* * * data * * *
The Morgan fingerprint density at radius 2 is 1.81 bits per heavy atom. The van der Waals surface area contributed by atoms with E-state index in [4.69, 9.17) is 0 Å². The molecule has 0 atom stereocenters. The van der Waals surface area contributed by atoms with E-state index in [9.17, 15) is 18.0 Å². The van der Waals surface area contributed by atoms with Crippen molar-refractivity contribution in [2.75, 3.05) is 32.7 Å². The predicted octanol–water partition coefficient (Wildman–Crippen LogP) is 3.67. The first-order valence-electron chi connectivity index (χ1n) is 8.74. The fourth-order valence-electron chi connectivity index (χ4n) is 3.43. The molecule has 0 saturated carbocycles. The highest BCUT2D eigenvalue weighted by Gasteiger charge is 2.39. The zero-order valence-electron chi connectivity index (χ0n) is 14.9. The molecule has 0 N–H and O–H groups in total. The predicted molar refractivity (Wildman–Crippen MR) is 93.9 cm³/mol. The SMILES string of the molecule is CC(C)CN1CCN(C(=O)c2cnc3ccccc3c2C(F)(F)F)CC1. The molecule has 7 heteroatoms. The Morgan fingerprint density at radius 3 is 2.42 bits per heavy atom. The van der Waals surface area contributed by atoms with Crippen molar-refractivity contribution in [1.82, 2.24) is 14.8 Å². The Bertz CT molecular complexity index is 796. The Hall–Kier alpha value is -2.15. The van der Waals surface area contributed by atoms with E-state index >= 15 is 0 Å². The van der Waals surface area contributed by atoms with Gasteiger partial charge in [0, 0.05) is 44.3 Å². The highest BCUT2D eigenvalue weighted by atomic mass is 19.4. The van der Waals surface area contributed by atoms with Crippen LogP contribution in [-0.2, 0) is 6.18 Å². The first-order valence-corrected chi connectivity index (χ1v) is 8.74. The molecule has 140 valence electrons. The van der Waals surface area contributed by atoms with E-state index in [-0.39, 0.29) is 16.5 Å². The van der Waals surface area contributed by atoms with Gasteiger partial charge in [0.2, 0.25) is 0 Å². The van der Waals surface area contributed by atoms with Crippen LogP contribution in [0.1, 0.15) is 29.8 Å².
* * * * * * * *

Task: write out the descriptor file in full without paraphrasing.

The Morgan fingerprint density at radius 2 is 1.81 bits per heavy atom. The van der Waals surface area contributed by atoms with E-state index in [4.69, 9.17) is 0 Å². The molecule has 0 atom stereocenters. The van der Waals surface area contributed by atoms with E-state index in [9.17, 15) is 18.0 Å². The van der Waals surface area contributed by atoms with Crippen molar-refractivity contribution in [2.75, 3.05) is 32.7 Å². The predicted octanol–water partition coefficient (Wildman–Crippen LogP) is 3.67. The first-order valence-electron chi connectivity index (χ1n) is 8.74. The fourth-order valence-electron chi connectivity index (χ4n) is 3.43. The molecule has 0 saturated carbocycles. The highest BCUT2D eigenvalue weighted by Gasteiger charge is 2.39. The zero-order valence-electron chi connectivity index (χ0n) is 14.9. The molecule has 0 N–H and O–H groups in total. The predicted molar refractivity (Wildman–Crippen MR) is 93.9 cm³/mol. The SMILES string of the molecule is CC(C)CN1CCN(C(=O)c2cnc3ccccc3c2C(F)(F)F)CC1. The molecule has 7 heteroatoms. The Morgan fingerprint density at radius 3 is 2.42 bits per heavy atom. The van der Waals surface area contributed by atoms with Crippen molar-refractivity contribution in [1.82, 2.24) is 14.8 Å². The Bertz CT molecular complexity index is 796. The Hall–Kier alpha value is -2.15. The van der Waals surface area contributed by atoms with E-state index >= 15 is 0 Å². The van der Waals surface area contributed by atoms with Gasteiger partial charge in [0, 0.05) is 44.3 Å². The highest BCUT2D eigenvalue weighted by atomic mass is 19.4. The van der Waals surface area contributed by atoms with Crippen LogP contribution in [-0.2, 0) is 6.18 Å². The first-order valence-corrected chi connectivity index (χ1v) is 8.74. The molecule has 140 valence electrons. The van der Waals surface area contributed by atoms with E-state index in [-0.39, 0.29) is 16.5 Å². The van der Waals surface area contributed by atoms with Gasteiger partial charge in [0.2, 0.25) is 0 Å². The van der Waals surface area contributed by atoms with Crippen LogP contribution in [0.1, 0.15) is 29.8 Å².